Issue 4 – March 2008


Assessing the Shanghai Rankings

The Academic Ranking of World Universities (ARWU), popularly known as the ‘Shanghai Rankings’, is one of the most cited university rankings in the world. We look at its evaluation criteria and how it is perceived by the academic community.

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The ranking of universities internationally has become more commonplace in recent years. This seems to be predominantly connected to competition and accountability. Students are increasingly moving across national borders and want to compare faculties and departments in different countries, universities want to attract the best teachers and researchers, and there is an increasing feeling that the public is entitled to know how institutes that benefit from public funds are performing (1).

The two most frequently cited university rankings are: the Academic Ranking of World Universities (ARWU), from Shanghai Jiao Tong University (SJTU) in China; and the World University Rankings, from the Times Higher Education Supplement (THES), a London-based weekly newspaper, in cooperation with its research and data analysis arm Quacquarelli Symonds (QS).

ARWU, often referred to simply as the ‘Shanghai Rankings’, was originally developed to compare Chinese universities with others worldwide, with particular reference to academic and research performance. The rankings, which cover 500 universities, including Tsinghua University in China, have been posted annually on the university’s website since 2003. THES has published its rankings annually since 2004. The assessment indicators and their weightings used in both rankings are outlined in the sidebar.

Academic debate

Both rankings have been the subject of considerable debate since their inception, garnering both positive and negative reactions from the academic community. “For the most part the [Shanghai Rankings] are methodologically sound and a valid basis for synchronic global comparisons,” said Professor Simon Marginson, Chair in Higher Education at the University of Melbourne, Australia in a paper delivered at a conference of the Asia-Pacific Association for International Education in Singapore in March 2007. Alex Usher, Vice President of the Educational Policy Institute, a US non-profit organization, commented on the institute’s website last November that he believes the Shanghai Rankings to be superior to the THES Rankings at the moment.

Science bias

However, others have criticized the Shanghai Rankings for being biased towards science-focused institutions because of the publication outlets considered and the extraordinary amount of citations in these fields. This is a bias that SJTU is aware of, as evidenced in a paper published by the Rankings’ founders in 2004: “Many well-known institutions specialized in humanities and social sciences are ranked relatively low partly because of the imbalances in the production of articles among various subject fields. The Ranking Group tried hard but was unsuccessful in finding additional indicators that are special for humanities and social sciences” (2).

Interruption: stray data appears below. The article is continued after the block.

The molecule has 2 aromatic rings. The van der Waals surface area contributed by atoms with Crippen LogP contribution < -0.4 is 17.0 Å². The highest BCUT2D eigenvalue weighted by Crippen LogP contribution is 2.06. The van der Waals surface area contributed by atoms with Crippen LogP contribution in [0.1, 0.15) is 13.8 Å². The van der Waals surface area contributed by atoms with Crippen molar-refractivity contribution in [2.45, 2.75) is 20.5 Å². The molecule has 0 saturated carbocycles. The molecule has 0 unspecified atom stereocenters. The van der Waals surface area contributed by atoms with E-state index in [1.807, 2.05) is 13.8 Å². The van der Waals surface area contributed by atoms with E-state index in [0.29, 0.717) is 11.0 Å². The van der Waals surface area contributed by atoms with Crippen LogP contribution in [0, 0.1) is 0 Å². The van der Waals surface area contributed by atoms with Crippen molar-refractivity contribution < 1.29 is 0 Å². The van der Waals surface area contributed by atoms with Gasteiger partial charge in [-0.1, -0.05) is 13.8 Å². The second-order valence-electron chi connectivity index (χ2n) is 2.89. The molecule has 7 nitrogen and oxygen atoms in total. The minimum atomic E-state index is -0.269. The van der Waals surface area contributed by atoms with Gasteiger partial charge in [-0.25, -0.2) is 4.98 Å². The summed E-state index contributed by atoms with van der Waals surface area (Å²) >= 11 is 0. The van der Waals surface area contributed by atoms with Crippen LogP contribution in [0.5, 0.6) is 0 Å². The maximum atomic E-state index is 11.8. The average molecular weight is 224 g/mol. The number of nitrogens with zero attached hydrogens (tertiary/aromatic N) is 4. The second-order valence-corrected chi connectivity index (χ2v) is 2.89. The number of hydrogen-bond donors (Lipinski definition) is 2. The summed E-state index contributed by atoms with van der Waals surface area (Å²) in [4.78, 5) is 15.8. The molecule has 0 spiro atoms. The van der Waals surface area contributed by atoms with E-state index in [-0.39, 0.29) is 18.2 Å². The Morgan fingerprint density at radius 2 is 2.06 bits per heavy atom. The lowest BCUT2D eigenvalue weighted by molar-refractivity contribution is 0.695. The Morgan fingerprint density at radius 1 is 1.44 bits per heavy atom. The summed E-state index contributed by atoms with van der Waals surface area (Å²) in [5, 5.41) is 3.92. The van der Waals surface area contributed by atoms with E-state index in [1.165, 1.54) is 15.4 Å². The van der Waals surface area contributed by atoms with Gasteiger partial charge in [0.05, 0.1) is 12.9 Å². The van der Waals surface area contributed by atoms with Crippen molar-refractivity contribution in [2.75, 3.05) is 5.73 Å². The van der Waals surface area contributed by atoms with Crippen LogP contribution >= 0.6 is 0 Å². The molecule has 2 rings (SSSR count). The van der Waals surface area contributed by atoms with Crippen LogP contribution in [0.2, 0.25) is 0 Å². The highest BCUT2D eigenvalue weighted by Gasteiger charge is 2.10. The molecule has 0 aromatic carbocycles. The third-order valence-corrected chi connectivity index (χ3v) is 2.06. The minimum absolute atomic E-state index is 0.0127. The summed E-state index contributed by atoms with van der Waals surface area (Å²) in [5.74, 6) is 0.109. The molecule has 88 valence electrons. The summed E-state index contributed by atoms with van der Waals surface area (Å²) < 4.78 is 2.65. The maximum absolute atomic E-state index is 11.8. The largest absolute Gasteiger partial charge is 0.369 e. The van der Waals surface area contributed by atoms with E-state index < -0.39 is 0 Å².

Despite their flaws, however, and a concern that rankings promote a ‘one-size-fits-all’ approach to assessment, it is generally agreed among the academic community that these two rankings are the most comprehensive efforts available at present to rank universities internationally.


(1) Holmes, R. (2006), “The THES Rankings: Are they really world class?”, Asian Journal of University Education, Vol. 1, No. 1, pp. 2.
(2) Liu, N.C., Cheng, Y. (2005) “Academic Ranking of World Universities – Methodologies and Problems”, Higher Education In Europe, Vol. 80, No. 2, pp. 10.

Shanghai Rankings (weighted scores)

Total number of staff (contributes 20% of the overall Ranking score) and alumni of institutions (10%) having won Nobel Prizes or Fields Medals

Number of highly cited researchers in 21 different disciplines (20%)

Number of articles published in Nature and Science (20%)

Total number of articles indexed by Science Citation Index and Social Science Citation Index (20%)

Research performance (total scores of the above) per head of staff (10%)

For definitions of indicators and further details, click here.

World University Rankings (THES)

Research quality (peer review 40%, citations per faculty 20%)

Graduate employability (recruiter review 10%)

International outlook (international faculty 5%, international students 5%)

Teaching quality (student faculty 20%)

For further details, click here.

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Australia: new government, new research opportunities

A new Australian government is already making an impact on research funding policies. Research Trends talks to Professor Alan Johnson AM about recent policy changes, as well as longer-term funding trends.

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With a new Labor government instated in Australia in December 2007, changes in research funding policy and procedure were expected. Now, four months into its term of office, the government has instigated a number of reviews of science and technology and is beginning to announce the impact that these will have.

When it comes to opportunities to attract research funding in Australia, there are at least 130 different funding schemes to which academics can apply via the Australian Competitive Grants Register (ACGR). However, universities also receive so-called ‘block funding’ from the government based on several factors (Figure 1), especially student profile; this includes student numbers and type of discipline.

The Australian Research Council (ARC) is an authority whose mission is to advance Australia's research excellence, to be globally competitive and deliver benefits to the community. In doing so, it advises the government on research matters and manages the National Competitive Grants Program (part of the ACGR), a significant component of Australia's investment in research and development. At the time of writing, the Australian government has suggested that it will preserve the independence of the ARC, for which it has already established an independent advisory council.